Attorney General Lynch calls DPD ‘a model of community-based policing'

Richard Ray reports.

The nation's top cop, Attorney General Loretta Lynch, praised the Dallas Police Department as a model of community-based policing at a National Night Out event in Dallas.

The evening was also a chance for the city's new interim police chief, who took over on Tuesday, to meet and greet the public.

Interim Police Chief David Pughes admitted it will be a challenge to temporarily step into a job with a department that is losing officers at alarming rates. Several officers were hired away by other departments at higher pay, and others are leaving early because of concerns about the police and fire pension plan

"To be able to continue to do what we do with a shrinking workforce is going to be a challenge,” he admitted. “We're working diligently to hire people and to make sure that we can get some good people back. We always go through a good deal of attrition but we're going through some additional now because of some to the issues."

Pughes says he will not apply for the job but expects to be interim chief for some time. He promises to stay the course set by retiring Chief David Brown who was praised for his service during and after the July 7 ambush that killed 5 officers.

"Incredibly large shoes to fill. It's going to be a real daunting task,” Pughes said. “I was pretty fortunate. I got to work right underneath him for the last year."

Lynch has been in Dallas for the last two days, touting Dallas PD as a model of community-based policing. In a news conference before a speech to the crowd, Lynch was asked about legislation proposed by Texas Congressman Marc Veasey that would involve the federal justice department in every officer involved shooting across the country from the very beginning of each investigation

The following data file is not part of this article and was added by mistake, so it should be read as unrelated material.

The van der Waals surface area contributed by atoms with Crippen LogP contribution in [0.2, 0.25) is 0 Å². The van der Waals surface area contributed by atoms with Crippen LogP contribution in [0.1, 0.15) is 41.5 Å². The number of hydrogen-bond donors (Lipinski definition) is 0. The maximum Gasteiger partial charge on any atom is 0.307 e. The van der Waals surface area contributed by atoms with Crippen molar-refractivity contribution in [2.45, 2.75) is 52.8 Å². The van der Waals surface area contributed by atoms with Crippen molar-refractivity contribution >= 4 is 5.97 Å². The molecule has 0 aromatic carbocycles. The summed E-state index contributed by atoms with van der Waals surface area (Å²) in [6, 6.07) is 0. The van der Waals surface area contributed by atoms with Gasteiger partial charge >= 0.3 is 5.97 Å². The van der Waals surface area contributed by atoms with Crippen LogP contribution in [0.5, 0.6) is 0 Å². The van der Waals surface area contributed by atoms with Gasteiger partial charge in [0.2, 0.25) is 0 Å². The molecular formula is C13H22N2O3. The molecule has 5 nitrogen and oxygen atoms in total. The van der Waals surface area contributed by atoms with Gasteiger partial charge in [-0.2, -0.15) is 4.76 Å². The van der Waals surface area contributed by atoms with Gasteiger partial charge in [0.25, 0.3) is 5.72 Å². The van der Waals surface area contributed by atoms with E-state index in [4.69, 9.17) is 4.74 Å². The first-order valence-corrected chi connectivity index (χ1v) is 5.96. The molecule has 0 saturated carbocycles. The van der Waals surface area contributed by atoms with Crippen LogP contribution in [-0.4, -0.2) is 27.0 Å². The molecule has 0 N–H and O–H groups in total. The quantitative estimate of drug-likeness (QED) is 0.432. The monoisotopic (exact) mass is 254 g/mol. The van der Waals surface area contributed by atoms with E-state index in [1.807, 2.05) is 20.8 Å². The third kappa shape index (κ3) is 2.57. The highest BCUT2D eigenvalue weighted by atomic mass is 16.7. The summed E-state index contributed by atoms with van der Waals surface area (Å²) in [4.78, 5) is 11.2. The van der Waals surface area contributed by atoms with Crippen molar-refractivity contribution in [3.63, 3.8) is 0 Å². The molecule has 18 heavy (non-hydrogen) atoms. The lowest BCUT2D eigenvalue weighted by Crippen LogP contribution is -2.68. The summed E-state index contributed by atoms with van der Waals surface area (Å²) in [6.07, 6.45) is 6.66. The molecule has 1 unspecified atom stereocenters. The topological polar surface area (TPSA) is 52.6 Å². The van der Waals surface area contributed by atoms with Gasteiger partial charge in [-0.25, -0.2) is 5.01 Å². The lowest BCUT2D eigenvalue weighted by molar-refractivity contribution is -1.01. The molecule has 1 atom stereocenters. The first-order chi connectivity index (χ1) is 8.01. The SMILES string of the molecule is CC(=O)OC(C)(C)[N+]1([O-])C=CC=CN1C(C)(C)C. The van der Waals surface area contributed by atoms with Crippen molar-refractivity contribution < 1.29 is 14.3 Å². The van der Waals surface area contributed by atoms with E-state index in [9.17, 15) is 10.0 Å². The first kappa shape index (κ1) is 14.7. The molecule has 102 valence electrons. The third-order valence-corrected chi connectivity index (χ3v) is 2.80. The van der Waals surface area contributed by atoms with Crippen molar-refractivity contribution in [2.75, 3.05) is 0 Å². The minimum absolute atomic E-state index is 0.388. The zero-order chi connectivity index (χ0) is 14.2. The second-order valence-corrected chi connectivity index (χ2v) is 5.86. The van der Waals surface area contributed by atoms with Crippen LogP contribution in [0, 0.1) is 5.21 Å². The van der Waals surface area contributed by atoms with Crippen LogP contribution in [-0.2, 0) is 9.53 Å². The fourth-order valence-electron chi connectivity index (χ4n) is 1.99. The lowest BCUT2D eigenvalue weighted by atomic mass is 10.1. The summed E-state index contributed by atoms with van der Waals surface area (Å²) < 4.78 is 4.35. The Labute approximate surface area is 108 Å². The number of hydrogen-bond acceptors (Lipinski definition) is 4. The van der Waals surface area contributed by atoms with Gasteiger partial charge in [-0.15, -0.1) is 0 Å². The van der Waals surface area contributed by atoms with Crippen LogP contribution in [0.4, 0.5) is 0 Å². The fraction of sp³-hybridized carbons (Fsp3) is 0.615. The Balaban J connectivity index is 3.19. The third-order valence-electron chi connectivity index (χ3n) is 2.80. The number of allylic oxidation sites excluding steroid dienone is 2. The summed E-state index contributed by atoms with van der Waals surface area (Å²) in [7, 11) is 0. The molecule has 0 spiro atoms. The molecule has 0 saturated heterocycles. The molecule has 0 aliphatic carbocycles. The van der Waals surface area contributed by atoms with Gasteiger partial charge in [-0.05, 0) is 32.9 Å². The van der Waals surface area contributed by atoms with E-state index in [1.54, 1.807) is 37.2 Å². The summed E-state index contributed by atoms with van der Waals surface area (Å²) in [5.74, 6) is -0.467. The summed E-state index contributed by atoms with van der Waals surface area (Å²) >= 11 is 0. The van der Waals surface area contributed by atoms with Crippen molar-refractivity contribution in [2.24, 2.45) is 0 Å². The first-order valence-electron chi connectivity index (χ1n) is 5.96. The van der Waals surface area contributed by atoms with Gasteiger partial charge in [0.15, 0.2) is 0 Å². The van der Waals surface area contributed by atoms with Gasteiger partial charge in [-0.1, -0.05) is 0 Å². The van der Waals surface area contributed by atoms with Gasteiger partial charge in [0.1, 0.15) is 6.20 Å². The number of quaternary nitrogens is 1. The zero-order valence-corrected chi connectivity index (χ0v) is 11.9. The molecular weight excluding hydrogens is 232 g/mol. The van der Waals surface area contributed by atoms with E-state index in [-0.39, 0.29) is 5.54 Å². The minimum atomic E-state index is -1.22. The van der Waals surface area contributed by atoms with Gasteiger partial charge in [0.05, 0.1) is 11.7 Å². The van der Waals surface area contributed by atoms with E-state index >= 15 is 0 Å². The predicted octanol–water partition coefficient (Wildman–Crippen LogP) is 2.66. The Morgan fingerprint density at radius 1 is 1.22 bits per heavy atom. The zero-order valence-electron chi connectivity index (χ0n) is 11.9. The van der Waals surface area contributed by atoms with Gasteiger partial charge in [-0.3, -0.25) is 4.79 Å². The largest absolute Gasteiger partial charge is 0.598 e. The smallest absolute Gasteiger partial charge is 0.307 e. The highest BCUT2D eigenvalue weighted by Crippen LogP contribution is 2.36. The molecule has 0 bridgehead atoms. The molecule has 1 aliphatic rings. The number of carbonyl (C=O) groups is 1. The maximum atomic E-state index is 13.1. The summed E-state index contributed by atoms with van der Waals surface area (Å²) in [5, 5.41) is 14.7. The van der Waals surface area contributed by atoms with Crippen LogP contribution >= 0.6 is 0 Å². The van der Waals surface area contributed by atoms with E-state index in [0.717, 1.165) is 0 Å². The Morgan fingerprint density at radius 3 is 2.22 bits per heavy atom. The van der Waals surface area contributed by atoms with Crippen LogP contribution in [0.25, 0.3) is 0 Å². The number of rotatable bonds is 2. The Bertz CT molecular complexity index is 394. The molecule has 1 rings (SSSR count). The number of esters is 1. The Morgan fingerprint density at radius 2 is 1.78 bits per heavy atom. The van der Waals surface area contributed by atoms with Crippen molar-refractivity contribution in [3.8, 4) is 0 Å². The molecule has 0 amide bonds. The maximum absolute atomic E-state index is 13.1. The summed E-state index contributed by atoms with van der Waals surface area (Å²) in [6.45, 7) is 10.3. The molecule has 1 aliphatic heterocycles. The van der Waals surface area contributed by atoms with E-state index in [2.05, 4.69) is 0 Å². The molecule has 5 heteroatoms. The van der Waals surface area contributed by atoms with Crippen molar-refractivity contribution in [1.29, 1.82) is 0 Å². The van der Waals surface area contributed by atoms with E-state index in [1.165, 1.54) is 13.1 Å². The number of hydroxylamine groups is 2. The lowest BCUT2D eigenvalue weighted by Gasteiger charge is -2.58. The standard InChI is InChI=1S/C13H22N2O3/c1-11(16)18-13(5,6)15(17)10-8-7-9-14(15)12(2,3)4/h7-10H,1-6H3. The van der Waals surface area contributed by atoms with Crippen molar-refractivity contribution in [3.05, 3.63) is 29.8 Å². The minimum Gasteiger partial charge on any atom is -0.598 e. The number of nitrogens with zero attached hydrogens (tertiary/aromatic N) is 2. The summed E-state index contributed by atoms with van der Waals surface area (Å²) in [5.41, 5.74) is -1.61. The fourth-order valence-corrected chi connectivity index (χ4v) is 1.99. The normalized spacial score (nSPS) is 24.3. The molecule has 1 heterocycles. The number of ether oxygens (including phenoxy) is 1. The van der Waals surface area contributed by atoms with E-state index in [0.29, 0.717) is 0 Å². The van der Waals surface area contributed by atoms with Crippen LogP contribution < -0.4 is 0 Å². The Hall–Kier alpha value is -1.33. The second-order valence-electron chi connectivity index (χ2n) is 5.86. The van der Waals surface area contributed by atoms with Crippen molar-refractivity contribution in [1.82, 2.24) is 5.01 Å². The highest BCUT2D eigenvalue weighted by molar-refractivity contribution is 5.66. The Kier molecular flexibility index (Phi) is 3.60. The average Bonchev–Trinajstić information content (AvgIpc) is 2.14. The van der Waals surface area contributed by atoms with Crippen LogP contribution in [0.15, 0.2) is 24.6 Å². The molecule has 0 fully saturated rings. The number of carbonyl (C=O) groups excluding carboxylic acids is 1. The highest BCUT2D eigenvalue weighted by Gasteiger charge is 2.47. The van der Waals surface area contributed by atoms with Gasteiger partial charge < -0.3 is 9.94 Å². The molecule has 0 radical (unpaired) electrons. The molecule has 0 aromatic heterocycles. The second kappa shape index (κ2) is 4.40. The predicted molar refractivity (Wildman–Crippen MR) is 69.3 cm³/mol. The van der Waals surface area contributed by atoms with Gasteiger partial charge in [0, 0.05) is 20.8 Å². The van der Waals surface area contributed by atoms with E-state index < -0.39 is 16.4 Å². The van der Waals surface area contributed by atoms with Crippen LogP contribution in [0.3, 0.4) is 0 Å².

"I don't have a comment on any pending proposal at this time,” she replied. “What I will say is we are very, very focused on making sure that where we have a role to play in the constitutional police arena, we do that by investigations. And we also do that through collaborative reform. A lot of police departments come to us and ask for assistance in training and technical assistance.”

Lynch met with chief brown and other local police chiefs on his last day in the job. Dallas won't begin to look for a new police chief until after it finds a new city manager. No one has put a timetable on either.

 


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